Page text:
Drinking wine can be one of life’s more pleasurable experiences, whether you’re enjoying a glass over a good book, drinking with friends in celebration of a special event, or pairing with a delicious dinner. But if you don’t know much about wine, the dizzying array of available options can seem bewildering and overwhelming. In this article, we ask Camille McDonald, food and beverage manager at Restaurant 506 at the Sanford House Inn & Spa, to offer advice for the would-be wine enthusiast:

Let’s start at the beginning. What are the main categories or types of wine?

“Very simply, the three main categories of wine are white, red, and rosé. White wines tend to be lighter and more delicate in terms of appearance, consistency, and taste. Red wines can be more full-bodied and they are typically aged longer than whites. Rosé wines exhibit some of the fruit profiles of red wines, but they are usually made in a light-bodied style like white wine.”

Rosé wine seems to be having a moment right now.

“They do appear to be enjoying a surge in popularity, especially as a summer drink. Rosé wines can vary greatly, so if you try one you like, sample others in the same flavor family (drier or sweeter, depending on your preferences) to find your way to your favorites. There are also a lot of fun drink recipes online that have rosé as their starring ingredient.”

What advice do you have for someone who wants to build up a favorite wine list, but doesn’t really know where to get started?

“One way to become better acquainted with your own preferences is to think about which varietals you’ve tried and enjoyed in the past. (If you don’t know what a varietal is—this term refers to wines made primarily from a specific type of grape. Chardonnay, Cabernet Sauvignon, and Merlot are all examples of popular wine varietals.)

“Let’s say you’ve noticed that you always like Chardonnay wines. A good next step would be to go to your local wine store and ask for recommendations in the Chardonnay varietal. Try as many as you can, making note of the different regions where each wine is made. As you find wines you like, try more from the same region.

“A particularly fun way to find out more about your palette is to visit wine bars that offer tastings or wine flights. You can try three different wine varietals side by side, and then ask for more recommendations based on your reaction to each.”

How can you tell if a wine is “good” or not?

“If you enjoy it, then it’s a good wine! Remember, it’s your palette and your experience, so don’t be afraid to like what you like or have strong opinions, even if you don’t know much about wine.”

Got it! But until you find out more about your own palette, how can you order wine without looking like you don’t know what you’re doing?

“Again, it’s okay to have an opinion, even if you don’t know much—and it’s even more okay to ask for help. Let the server or bartender know what you like and what you’re thinking about ordering for your meal, and then ask for suggestions. If he or she knows that you prefer sweeter wines to drier wines and that you’re thinking about having seafood as your main course, they should be able to offer some informed recommendations.”

Any tips for the budding wine enthusiast who wants to build a home wine collection?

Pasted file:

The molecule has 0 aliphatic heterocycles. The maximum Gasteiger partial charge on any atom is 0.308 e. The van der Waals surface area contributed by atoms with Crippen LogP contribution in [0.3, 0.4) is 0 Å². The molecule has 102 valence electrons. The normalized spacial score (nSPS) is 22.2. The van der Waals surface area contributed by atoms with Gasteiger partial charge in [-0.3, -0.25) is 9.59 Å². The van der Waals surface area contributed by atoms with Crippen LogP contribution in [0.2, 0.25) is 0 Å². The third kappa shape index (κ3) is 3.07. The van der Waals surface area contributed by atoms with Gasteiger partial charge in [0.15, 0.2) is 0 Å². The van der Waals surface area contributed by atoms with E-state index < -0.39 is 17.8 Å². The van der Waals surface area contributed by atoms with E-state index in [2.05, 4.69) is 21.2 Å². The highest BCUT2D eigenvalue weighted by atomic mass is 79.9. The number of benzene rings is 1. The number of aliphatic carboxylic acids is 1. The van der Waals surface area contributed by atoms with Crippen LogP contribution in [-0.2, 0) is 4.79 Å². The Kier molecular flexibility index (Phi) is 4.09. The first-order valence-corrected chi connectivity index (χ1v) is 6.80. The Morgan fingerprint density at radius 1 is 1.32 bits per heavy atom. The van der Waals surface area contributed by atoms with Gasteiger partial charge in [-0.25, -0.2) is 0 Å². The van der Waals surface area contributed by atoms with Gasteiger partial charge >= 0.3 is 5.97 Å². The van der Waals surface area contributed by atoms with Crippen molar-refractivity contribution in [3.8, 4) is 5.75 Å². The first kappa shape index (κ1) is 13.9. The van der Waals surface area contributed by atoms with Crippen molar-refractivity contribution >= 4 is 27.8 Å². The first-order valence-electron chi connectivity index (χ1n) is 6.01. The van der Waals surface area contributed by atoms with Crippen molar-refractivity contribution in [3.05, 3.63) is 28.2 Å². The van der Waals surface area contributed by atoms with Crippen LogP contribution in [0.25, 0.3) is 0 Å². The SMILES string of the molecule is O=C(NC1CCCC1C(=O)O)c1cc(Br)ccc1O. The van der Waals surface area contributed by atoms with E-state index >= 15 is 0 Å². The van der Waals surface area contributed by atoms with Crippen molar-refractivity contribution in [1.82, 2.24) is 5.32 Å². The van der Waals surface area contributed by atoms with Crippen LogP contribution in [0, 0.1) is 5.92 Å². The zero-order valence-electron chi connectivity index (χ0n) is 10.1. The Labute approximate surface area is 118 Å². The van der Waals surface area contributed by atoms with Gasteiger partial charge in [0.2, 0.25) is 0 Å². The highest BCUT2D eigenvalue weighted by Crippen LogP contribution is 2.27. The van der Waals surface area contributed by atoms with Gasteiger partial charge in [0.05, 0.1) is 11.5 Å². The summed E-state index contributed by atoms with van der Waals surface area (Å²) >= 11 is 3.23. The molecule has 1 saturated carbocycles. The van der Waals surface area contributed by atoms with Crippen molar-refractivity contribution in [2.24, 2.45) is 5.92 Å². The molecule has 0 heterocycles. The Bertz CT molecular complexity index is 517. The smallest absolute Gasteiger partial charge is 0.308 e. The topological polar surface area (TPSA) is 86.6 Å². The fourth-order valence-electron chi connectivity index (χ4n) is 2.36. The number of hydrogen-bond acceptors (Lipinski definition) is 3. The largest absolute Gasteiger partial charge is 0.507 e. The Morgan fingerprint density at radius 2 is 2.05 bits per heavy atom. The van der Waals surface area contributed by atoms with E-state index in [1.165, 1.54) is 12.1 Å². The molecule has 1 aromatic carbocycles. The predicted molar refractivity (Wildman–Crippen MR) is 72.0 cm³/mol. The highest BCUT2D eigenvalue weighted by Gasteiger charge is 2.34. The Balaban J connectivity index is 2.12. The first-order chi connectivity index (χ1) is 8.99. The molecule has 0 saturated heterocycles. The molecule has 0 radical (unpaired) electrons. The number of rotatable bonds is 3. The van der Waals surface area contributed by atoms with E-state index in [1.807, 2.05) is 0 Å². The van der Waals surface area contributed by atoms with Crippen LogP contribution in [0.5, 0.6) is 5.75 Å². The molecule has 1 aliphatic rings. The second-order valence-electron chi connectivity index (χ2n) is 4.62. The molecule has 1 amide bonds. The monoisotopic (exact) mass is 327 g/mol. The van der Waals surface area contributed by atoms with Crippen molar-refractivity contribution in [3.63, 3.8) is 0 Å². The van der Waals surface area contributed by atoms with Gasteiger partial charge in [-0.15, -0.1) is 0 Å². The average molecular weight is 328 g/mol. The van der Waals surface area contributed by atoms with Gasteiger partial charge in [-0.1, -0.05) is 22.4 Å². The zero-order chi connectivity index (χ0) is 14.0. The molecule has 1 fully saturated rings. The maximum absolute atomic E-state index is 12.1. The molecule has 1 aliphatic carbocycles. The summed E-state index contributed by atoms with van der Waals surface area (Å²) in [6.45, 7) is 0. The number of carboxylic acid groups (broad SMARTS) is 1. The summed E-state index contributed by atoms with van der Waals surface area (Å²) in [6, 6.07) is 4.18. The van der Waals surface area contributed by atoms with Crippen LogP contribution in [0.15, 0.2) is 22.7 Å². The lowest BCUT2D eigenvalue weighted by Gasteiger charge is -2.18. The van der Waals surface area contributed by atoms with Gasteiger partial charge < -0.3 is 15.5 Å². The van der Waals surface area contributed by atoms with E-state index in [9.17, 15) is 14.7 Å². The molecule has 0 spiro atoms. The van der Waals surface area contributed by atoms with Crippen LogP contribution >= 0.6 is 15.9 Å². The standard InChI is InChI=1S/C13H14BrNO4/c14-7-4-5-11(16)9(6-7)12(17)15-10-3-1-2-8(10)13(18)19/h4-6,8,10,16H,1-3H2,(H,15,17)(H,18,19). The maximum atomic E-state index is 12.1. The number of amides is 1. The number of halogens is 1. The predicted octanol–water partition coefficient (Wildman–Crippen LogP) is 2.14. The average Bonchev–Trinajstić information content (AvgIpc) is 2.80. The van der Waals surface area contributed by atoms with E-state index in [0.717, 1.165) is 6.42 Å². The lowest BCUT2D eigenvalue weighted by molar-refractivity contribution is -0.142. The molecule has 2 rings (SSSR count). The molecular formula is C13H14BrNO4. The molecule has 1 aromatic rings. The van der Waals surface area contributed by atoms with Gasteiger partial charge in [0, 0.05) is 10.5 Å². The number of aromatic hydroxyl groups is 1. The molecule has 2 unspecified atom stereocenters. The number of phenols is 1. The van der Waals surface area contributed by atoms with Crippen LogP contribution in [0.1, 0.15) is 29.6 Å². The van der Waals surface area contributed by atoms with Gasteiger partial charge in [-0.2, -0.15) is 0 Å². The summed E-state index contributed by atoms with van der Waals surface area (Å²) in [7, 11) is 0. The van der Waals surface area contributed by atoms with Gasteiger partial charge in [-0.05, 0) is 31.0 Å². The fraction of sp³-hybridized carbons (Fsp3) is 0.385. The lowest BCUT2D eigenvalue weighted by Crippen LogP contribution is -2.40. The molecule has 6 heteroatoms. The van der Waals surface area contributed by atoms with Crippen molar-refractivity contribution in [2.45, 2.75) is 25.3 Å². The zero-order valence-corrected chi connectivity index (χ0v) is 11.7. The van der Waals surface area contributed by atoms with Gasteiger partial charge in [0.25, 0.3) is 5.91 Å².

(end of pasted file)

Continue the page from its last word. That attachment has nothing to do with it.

“It’s always good to have a few bottles of red wine on hand, especially the full-bodied varietals like Merlot or Cabernet Sauvignon. They age better, so you don’t have to worry about the wine losing flavor because of a limited shelf life. Next, you might also add some popular whites based on the guidance of your local wine shop or your observation of your white wine-drinking friends’ preferences.

“Then you can start adding bottles of your favorites as you discover them—and it doesn’t hurt to get a little adventurous, too. Ask your wine shop for recommendations from different regions—Spain, South Africa, Napa, Sonoma, and so forth.  Or do your own research to find intriguing options that you can pour or offer when you or your guests are in the mood to try something new.”

Speaking of research, any suggestions regarding books or websites that can help someone learn more about wine?

“You bet! I really enjoy The Wine Bible by Karen MacNeil—it’s full of fun facts, information about wine producers, historical backgrounds of different wines, etc. I also highly recommend winefolly.com. This site offers a “Wine 101” guide that’s great for beginners, wine reviews, tips about food pairings, you name it.”

Tell us a bit about the wine experience at Restaurant 506.

“Our goal is to offer a wine drinking experience that is consistently reliable in terms of variety and quality, but that also allows guests the opportunity to discover interesting new favorites. In addition to rotating our wine selection regularly, we periodically offer a specialty wine list or a wine-themed dinner, and we also offer some of our more expensive wines by the glass (instead of just by the bottle) so that cost isn’t a barrier to trying something new.

Camille McDonald is food and beverage manager at Restaurant 506 at the Sanford House Inn & Spa, one of Arlington’s premiere fine dining and lodging destinations.

Where to Wine in Arlington:

Restaurant 506

Mercury Chop House

Piccolo Mondo

Cut & Bourbon

And don’t forget – you can fill your picnic basket at Whole Foods and bring it to enjoy your wine with live music under the stars at Levitt Pavilion.